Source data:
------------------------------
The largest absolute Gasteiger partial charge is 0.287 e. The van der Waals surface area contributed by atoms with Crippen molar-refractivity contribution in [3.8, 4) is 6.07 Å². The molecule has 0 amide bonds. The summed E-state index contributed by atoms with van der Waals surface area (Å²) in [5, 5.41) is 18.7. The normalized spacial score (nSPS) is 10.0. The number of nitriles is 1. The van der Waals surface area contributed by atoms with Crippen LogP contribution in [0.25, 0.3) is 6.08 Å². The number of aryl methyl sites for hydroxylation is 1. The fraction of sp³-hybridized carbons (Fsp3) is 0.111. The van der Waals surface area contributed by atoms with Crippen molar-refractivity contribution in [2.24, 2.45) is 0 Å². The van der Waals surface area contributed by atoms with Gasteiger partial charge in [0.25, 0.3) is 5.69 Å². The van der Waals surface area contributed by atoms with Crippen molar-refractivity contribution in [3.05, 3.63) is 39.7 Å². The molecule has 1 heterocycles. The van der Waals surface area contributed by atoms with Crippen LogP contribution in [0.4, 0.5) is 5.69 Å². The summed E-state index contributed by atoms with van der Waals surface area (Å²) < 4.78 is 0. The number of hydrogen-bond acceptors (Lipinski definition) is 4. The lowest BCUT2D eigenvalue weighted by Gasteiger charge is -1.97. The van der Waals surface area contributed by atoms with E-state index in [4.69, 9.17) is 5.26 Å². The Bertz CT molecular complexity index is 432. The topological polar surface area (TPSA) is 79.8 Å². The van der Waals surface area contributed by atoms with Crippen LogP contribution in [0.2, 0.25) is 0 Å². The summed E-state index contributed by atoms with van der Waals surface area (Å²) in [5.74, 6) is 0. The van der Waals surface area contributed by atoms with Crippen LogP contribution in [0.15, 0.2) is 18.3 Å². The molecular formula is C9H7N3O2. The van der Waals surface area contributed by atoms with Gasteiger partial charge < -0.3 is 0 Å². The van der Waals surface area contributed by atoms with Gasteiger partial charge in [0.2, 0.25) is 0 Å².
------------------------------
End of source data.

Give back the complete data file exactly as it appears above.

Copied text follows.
The largest absolute Gasteiger partial charge is 0.287 e. The van der Waals surface area contributed by atoms with Crippen molar-refractivity contribution in [3.8, 4) is 6.07 Å². The molecule has 0 amide bonds. The summed E-state index contributed by atoms with van der Waals surface area (Å²) in [5, 5.41) is 18.7. The normalized spacial score (nSPS) is 10.0. The number of nitriles is 1. The van der Waals surface area contributed by atoms with Crippen LogP contribution in [0.25, 0.3) is 6.08 Å². The number of aryl methyl sites for hydroxylation is 1. The fraction of sp³-hybridized carbons (Fsp3) is 0.111. The van der Waals surface area contributed by atoms with Crippen molar-refractivity contribution in [2.24, 2.45) is 0 Å². The van der Waals surface area contributed by atoms with Gasteiger partial charge in [0.25, 0.3) is 5.69 Å². The van der Waals surface area contributed by atoms with Crippen molar-refractivity contribution in [3.05, 3.63) is 39.7 Å². The molecule has 1 heterocycles. The van der Waals surface area contributed by atoms with Crippen LogP contribution in [0.4, 0.5) is 5.69 Å². The summed E-state index contributed by atoms with van der Waals surface area (Å²) < 4.78 is 0. The number of hydrogen-bond acceptors (Lipinski definition) is 4. The lowest BCUT2D eigenvalue weighted by Gasteiger charge is -1.97. The van der Waals surface area contributed by atoms with E-state index in [4.69, 9.17) is 5.26 Å². The Bertz CT molecular complexity index is 432. The topological polar surface area (TPSA) is 79.8 Å². The van der Waals surface area contributed by atoms with Crippen LogP contribution in [0.2, 0.25) is 0 Å². The summed E-state index contributed by atoms with van der Waals surface area (Å²) in [5.74, 6) is 0. The van der Waals surface area contributed by atoms with Crippen LogP contribution in [0.15, 0.2) is 18.3 Å². The molecular formula is C9H7N3O2. The van der Waals surface area contributed by atoms with Gasteiger partial charge < -0.3 is 0 Å². The van der Waals surface area contributed by atoms with Gasteiger partial charge in [0.2, 0.25) is 0 Å².